Contour Fine Tune and Extraction

After finding all the control points in the M sections along the closed boundary, the outline of the desired object can be found similar to the human input initial points in the classical active contour models. However, compared with the human inputs, the identified control points are much more efficient and objective, especially in the situation where large amount of image sequences need to be processed.

Based on these control points, the complete contour can be found by applying the MPA algorithm to every two adjacent control points. To improve the performance in the optimization process, we dynamically frame the path searching range instead of applying it to the whole image. This can avoid the irrelevant sites in the image and hence reduce the computation. Assume a pair of control points are P0 and Pi, in our implementation, the searching range is defined as a square containingp0 andp1, as illustrated in Fig. 8.8, in which P0 and P1 are the middle points of the edges. The shape of searching range is often decided by two factors:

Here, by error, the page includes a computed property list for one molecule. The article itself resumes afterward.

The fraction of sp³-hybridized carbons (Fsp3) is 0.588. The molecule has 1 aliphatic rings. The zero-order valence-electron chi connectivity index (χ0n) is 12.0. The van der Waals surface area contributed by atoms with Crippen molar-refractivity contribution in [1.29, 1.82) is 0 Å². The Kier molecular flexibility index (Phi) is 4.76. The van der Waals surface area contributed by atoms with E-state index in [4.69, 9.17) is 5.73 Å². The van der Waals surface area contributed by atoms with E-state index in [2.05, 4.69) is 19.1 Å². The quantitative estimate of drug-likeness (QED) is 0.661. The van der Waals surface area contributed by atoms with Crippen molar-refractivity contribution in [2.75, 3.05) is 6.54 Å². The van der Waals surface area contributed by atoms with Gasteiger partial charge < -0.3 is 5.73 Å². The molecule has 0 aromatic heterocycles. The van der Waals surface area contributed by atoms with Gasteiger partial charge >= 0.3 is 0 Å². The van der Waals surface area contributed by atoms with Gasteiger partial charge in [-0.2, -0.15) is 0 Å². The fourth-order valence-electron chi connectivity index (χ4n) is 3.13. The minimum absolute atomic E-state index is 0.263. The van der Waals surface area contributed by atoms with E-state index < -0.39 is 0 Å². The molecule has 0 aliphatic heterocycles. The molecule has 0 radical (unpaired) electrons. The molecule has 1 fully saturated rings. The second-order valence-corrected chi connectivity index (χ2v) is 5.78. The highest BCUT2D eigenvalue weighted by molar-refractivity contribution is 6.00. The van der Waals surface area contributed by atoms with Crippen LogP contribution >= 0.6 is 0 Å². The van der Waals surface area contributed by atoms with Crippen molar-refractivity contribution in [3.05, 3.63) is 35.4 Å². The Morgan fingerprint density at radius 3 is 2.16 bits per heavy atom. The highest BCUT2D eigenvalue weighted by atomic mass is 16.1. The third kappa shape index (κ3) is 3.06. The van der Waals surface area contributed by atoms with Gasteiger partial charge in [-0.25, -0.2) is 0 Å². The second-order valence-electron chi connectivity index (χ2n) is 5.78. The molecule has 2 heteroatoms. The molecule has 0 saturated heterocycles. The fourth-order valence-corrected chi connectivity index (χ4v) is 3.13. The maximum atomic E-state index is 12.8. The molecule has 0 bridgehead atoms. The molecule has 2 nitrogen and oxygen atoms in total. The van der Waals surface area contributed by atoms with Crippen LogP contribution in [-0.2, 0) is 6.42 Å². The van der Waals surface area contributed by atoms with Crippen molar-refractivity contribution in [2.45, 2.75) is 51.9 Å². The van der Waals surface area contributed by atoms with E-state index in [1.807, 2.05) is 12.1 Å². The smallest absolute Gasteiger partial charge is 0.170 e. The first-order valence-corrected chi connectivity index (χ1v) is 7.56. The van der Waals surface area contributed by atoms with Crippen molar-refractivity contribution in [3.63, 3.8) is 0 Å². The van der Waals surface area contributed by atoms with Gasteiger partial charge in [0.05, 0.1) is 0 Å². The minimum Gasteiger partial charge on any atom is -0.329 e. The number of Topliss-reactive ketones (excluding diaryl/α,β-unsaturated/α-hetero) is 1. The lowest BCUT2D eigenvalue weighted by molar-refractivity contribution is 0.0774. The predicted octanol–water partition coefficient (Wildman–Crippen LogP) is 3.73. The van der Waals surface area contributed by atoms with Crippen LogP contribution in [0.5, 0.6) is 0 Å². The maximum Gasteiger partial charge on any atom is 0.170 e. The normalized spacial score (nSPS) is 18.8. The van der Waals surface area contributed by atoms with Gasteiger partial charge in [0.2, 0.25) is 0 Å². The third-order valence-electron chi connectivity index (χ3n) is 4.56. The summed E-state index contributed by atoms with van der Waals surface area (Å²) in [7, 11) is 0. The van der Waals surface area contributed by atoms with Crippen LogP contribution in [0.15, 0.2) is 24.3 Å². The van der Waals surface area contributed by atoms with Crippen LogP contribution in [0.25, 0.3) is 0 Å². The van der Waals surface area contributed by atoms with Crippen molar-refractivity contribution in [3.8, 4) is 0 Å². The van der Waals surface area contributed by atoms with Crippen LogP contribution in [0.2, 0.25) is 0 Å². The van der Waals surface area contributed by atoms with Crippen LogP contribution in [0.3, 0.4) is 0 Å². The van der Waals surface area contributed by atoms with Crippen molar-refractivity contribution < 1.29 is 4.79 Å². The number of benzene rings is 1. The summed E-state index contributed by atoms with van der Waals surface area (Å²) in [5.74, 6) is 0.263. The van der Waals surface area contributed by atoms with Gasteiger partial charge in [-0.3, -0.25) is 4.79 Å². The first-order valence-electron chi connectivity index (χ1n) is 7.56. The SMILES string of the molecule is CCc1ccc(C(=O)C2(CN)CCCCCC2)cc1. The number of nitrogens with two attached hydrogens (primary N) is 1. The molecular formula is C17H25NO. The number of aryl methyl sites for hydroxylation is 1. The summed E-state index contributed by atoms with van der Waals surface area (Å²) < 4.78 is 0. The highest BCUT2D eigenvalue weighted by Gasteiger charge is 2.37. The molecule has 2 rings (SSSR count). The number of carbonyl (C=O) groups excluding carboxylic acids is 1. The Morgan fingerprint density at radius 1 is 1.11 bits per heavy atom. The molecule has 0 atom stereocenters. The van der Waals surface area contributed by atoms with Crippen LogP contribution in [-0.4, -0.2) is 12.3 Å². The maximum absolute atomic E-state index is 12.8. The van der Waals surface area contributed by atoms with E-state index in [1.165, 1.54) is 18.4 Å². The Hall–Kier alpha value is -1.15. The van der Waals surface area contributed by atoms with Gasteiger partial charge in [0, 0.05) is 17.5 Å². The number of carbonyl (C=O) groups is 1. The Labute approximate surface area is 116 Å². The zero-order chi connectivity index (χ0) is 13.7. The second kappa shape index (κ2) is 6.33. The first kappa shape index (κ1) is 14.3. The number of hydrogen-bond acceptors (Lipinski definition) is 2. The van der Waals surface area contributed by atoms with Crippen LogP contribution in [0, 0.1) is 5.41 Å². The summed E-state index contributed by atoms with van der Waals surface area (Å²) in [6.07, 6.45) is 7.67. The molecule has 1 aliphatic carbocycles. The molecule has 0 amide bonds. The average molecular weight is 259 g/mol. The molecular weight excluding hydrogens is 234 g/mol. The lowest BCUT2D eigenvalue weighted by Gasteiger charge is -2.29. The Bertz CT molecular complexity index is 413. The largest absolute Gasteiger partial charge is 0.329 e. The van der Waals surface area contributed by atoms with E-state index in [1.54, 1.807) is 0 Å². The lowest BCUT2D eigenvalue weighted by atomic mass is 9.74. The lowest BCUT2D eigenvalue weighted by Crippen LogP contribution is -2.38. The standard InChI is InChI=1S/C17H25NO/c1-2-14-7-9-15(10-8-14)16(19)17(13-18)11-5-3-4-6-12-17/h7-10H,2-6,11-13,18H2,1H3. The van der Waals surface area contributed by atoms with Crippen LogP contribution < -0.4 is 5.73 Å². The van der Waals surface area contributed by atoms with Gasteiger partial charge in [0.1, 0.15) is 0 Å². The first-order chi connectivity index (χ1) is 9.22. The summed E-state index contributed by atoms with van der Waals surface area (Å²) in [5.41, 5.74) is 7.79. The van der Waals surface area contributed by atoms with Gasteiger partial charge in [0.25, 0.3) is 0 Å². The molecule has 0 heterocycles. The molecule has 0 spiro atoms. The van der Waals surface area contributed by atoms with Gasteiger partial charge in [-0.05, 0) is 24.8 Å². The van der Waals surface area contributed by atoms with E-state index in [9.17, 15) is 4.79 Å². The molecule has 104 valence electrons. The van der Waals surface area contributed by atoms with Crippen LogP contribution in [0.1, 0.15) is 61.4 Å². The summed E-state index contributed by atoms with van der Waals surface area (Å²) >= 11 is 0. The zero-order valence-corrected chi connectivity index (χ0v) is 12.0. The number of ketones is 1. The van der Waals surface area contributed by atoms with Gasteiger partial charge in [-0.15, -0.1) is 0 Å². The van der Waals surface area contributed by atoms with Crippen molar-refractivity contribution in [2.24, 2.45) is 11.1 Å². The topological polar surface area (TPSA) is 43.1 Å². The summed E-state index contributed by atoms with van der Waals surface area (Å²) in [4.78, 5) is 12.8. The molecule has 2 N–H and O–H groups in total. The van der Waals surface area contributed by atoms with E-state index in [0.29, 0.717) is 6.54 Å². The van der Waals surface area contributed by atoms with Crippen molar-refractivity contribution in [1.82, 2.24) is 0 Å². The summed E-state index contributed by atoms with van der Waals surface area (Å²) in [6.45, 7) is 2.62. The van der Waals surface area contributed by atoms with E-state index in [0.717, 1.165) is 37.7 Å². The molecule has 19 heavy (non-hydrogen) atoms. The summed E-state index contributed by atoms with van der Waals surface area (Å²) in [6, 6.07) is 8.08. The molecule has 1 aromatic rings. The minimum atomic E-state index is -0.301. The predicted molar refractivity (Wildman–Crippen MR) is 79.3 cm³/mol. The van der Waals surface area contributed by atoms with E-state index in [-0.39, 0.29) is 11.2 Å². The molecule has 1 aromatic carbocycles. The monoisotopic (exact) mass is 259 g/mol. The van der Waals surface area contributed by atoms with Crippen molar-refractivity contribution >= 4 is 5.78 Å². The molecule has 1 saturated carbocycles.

(i) It must guarantee that the minimal path goes through this reduced search region.

(ii) The implementation of this region boundary control must be easy in case excessive computation is involved.

In practical applications, searching range is totally decided by the characteristics of the desired objects. A simple design is a band with certain width along the region boundary found by region segmentation. However, this may

Figure 8.8: Illustration of the dynamic searching range frame.

involve a lot calculation to control its boundary. For simplicity and generality, we chose the square region to limit searching range. Another benefit of this restriction is that it can work as a control of the overall object shape and prevent the occurrence of "wild divergence" distorted by noise.

The procedure of region boundary splitting, control point searching, and curve fine-tuning is illustrated in Fig. 8.9.


- control point

- section separator

Figure 8.9: Illustration of the procedure used to apply the MRF-based active contour model on object boundary tracking. (a) The QHCF segmented region with the boundary divided into six sections. (b) In each section, a control point is searched based on maximum reliability criterion. (c) The final fine-tuned contour is found by linking the curves between each two adjacent control points, which are searched with minimal path approach.

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